7. “Sweet Lorraine” (rec. December 15, 1943)  Perhaps the oldest song on this list, “Sweet Lorraine” was written in the late 1920’s and featured lyrics by Mitchell Parish who also contributed the words to such perennials as “Stardust”, “Moonlight Serenade” and “Sleigh Ride”. It is another song that has become a jazz standard. This is a significant recording in Nat Cole’s oeuvre. Earlier recordings than the 1943 edition I’ve chosen here represent the first of Nat Cole’s truly fine vocals. Singing this song early on in clubs gave audiences their first taste of Cole’s fine voice and provided him with an opportunity and the confidence to hone his vocal skills. This Trio recording from ’43 – like “Baby, Baby…” – is just another fine example of this small group at it’s subtly swinging best. You can notice a slight lisp that never gave Nat much of a problem – except when he sang “Sweet Lorraine”. Listen for him to sing “I’m as happy as a baby boy playing with a brand new choo-choo choy” – as opposed to “toy”. Three years after this recording, Frank Sinatra recorded a version also employing the Nat ‘King’ Cole Trio’s intimate sound. After Cole’s death, Tony Bennett sang “Sweet Lorraine” in tribute on his “If I Ruled the World: Songs for the Jet Set” album (1965).

6. “L-O-V-E” (1964)  Our first selection on this list from the latter part of Cole’s career. Actually, the last part. “L-O-V-E” is the title track of the final album of Nat’s to be released during his lifetime. He finished making the album with his final recording sessions in December of ’64. This means that this swinging number was recorded so sublimely by Nat when he was already sick with the disease that would take his life only months later. This track was written by legendary German Bandleader Bert Kaempfert and Nat, again, was the first to sing it. Although any list of the finest recordings of Nat ‘King’ Cole will undoubtedly be laden with ballads, the cat could swing, as this song attests. It starts off gently trotting and sounding like Bobby Darin’s “Hello, Dolly!” and then – also like the Darin track – builds to a brash climax. It is a joy to sing along to and is a prime example of how good Cole was at uptempo material.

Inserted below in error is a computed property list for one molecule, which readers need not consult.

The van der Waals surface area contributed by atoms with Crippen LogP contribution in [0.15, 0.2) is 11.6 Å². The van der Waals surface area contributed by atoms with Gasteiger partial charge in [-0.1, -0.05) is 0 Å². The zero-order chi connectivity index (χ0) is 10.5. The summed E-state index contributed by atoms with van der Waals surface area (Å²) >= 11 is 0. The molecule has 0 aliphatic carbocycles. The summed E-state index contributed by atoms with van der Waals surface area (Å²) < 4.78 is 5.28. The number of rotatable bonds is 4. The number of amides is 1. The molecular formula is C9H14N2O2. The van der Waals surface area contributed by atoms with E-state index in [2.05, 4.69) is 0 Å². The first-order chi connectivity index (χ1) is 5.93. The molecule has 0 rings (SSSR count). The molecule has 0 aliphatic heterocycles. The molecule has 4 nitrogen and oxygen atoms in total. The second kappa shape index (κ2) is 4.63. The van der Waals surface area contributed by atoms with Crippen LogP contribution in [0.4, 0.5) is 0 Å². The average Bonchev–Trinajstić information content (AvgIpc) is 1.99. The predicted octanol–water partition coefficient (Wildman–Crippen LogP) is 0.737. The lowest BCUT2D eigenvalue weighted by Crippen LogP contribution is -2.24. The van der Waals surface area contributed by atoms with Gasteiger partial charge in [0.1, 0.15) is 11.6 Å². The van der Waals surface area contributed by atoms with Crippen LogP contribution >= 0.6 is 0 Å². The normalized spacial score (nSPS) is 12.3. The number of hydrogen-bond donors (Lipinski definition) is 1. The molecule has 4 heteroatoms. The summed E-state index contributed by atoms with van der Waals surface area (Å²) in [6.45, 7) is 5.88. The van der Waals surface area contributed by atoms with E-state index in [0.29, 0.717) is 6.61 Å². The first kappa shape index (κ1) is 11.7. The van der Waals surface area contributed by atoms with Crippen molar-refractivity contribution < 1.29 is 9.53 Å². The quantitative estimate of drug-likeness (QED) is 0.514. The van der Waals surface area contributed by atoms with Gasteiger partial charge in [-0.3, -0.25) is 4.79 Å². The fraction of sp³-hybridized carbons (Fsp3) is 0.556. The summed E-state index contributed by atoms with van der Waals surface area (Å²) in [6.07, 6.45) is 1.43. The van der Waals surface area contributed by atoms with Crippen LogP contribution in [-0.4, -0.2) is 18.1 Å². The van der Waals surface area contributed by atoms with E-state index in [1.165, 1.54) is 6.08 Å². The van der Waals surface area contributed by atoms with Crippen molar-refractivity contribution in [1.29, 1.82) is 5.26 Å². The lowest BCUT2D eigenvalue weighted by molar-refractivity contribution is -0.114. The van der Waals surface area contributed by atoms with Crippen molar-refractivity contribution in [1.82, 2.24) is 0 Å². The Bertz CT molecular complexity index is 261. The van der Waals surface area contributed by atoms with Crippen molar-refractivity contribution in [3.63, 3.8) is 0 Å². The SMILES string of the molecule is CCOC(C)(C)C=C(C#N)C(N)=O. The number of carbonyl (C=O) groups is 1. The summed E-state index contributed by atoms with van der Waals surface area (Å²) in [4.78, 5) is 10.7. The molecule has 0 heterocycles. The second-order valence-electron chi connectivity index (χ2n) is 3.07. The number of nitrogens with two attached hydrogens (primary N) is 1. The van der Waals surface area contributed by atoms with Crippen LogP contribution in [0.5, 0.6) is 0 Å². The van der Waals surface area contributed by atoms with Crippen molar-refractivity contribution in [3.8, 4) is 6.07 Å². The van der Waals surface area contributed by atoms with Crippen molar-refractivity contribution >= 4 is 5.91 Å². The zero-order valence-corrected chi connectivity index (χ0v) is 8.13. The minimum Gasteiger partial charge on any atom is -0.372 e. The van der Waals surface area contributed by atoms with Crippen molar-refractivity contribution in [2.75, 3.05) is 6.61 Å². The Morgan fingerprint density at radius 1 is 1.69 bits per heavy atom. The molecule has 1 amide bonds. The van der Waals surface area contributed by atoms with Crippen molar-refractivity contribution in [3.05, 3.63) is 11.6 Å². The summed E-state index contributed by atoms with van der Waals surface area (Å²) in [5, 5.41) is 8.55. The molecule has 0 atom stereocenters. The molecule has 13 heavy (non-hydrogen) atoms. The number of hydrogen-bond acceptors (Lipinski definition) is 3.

5. “(Get Your Kicks on) Route 66” (1946)  I realized as I was compiling this list that Nat Cole can give Fred Astaire a run for his money when it comes to introducing some of the most enduring songs in the history of American popular music. Here he is again with his Trio being the first to record another standard written by Bobby Troup. In this case, the song is considered to be an R&B standard and has been covered by an extensive and varied list of artists: Bing Crosby, Chuck Berry, the Rolling Stones, Them, Depeche Mode, the Cramps and John Mayer. Cole’s first version with his trio is an uptempo swinger featuring lyrics about traveling the expanse of the American country side on the famed highway. It is one of the very few quintessential Cole recordings not only in terms of quality but also popularity. An absolute delight featuring Cole in great voice and displaying his light-fingered chops on the keys.

4. “Straighten Up and Fly Right” (1943)  A companion piece to “Route 66”.  Many similarities exist between these two seminal Trio recordings. The main difference being that while this is also a song that Cole introduced to the world before it became a standard, this was one that he actually wrote himself. He took the lyrics from an old, black folk tale that Cole’s father – a Baptist minister – had used as a basis for a sermon. A lighthearted vocal from Nat is paired with the Trio’s charming brand of breezy small combo jazz. The song’s popularity has been sustained through uses in the 2010 video game “Mafia II” and more recently in the TV series “This Is Us”.